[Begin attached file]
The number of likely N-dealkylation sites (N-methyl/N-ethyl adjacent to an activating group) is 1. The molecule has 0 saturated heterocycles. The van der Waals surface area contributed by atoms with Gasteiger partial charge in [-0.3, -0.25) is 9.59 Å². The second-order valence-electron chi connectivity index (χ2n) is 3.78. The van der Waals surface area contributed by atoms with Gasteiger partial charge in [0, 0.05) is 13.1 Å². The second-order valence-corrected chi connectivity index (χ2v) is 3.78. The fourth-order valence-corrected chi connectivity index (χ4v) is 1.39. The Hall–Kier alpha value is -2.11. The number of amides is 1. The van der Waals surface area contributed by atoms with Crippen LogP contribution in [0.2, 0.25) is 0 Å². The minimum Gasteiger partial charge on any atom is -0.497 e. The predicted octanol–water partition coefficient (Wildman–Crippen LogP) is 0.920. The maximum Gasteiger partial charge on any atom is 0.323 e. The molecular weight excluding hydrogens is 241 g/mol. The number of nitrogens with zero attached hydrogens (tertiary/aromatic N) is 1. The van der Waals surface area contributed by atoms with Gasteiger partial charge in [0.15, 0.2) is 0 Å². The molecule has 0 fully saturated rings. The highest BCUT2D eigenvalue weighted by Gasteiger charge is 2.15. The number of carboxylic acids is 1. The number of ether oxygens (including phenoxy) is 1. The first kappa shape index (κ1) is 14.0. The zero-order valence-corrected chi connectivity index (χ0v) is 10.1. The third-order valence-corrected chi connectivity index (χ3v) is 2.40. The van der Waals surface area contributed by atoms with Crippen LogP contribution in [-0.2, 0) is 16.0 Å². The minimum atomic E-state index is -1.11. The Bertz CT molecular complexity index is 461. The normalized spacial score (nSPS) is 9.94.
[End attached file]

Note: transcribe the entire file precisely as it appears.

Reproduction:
The number of likely N-dealkylation sites (N-methyl/N-ethyl adjacent to an activating group) is 1. The molecule has 0 saturated heterocycles. The van der Waals surface area contributed by atoms with Gasteiger partial charge in [-0.3, -0.25) is 9.59 Å². The second-order valence-electron chi connectivity index (χ2n) is 3.78. The van der Waals surface area contributed by atoms with Gasteiger partial charge in [0, 0.05) is 13.1 Å². The second-order valence-corrected chi connectivity index (χ2v) is 3.78. The fourth-order valence-corrected chi connectivity index (χ4v) is 1.39. The Hall–Kier alpha value is -2.11. The number of amides is 1. The van der Waals surface area contributed by atoms with Crippen LogP contribution in [0.2, 0.25) is 0 Å². The minimum Gasteiger partial charge on any atom is -0.497 e. The predicted octanol–water partition coefficient (Wildman–Crippen LogP) is 0.920. The maximum Gasteiger partial charge on any atom is 0.323 e. The molecular weight excluding hydrogens is 241 g/mol. The number of nitrogens with zero attached hydrogens (tertiary/aromatic N) is 1. The van der Waals surface area contributed by atoms with Gasteiger partial charge in [0.15, 0.2) is 0 Å². The molecule has 0 fully saturated rings. The highest BCUT2D eigenvalue weighted by Gasteiger charge is 2.15. The number of carboxylic acids is 1. The number of ether oxygens (including phenoxy) is 1. The first kappa shape index (κ1) is 14.0. The zero-order valence-corrected chi connectivity index (χ0v) is 10.1. The third-order valence-corrected chi connectivity index (χ3v) is 2.40. The van der Waals surface area contributed by atoms with Crippen LogP contribution in [-0.2, 0) is 16.0 Å². The minimum atomic E-state index is -1.11. The Bertz CT molecular complexity index is 461. The normalized spacial score (nSPS) is 9.94.